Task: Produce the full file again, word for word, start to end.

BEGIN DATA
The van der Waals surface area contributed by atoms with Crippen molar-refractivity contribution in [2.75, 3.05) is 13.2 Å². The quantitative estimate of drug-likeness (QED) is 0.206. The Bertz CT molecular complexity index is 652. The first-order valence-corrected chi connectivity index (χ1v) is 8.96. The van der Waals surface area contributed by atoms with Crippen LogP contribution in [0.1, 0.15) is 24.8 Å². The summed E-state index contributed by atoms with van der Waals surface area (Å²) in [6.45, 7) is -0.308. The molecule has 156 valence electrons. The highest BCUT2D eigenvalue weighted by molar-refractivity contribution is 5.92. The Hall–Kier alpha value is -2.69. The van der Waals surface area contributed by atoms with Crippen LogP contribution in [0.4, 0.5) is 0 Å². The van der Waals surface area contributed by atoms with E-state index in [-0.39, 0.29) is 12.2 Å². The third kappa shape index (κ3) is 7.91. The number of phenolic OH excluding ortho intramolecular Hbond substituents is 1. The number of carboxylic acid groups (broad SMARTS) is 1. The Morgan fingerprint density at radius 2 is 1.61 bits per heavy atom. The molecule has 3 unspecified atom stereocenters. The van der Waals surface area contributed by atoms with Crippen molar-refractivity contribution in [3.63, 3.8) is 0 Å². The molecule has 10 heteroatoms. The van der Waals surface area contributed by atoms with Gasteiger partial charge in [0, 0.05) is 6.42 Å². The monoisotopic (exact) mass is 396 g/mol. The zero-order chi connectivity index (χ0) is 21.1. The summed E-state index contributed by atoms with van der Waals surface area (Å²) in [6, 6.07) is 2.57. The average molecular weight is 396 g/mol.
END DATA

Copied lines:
The van der Waals surface area contributed by atoms with Crippen molar-refractivity contribution in [2.75, 3.05) is 13.2 Å². The quantitative estimate of drug-likeness (QED) is 0.206. The Bertz CT molecular complexity index is 652. The first-order valence-corrected chi connectivity index (χ1v) is 8.96. The van der Waals surface area contributed by atoms with Crippen LogP contribution in [0.1, 0.15) is 24.8 Å². The summed E-state index contributed by atoms with van der Waals surface area (Å²) in [6.45, 7) is -0.308. The molecule has 156 valence electrons. The highest BCUT2D eigenvalue weighted by molar-refractivity contribution is 5.92. The Hall–Kier alpha value is -2.69. The van der Waals surface area contributed by atoms with Crippen LogP contribution in [0.4, 0.5) is 0 Å². The van der Waals surface area contributed by atoms with E-state index in [-0.39, 0.29) is 12.2 Å². The third kappa shape index (κ3) is 7.91. The number of phenolic OH excluding ortho intramolecular Hbond substituents is 1. The number of carboxylic acid groups (broad SMARTS) is 1. The Morgan fingerprint density at radius 2 is 1.61 bits per heavy atom. The molecule has 3 unspecified atom stereocenters. The van der Waals surface area contributed by atoms with Crippen molar-refractivity contribution in [3.63, 3.8) is 0 Å². The molecule has 10 heteroatoms. The van der Waals surface area contributed by atoms with Gasteiger partial charge in [0, 0.05) is 6.42 Å². The monoisotopic (exact) mass is 396 g/mol. The zero-order chi connectivity index (χ0) is 21.1. The summed E-state index contributed by atoms with van der Waals surface area (Å²) in [6, 6.07) is 2.57. The average molecular weight is 396 g/mol.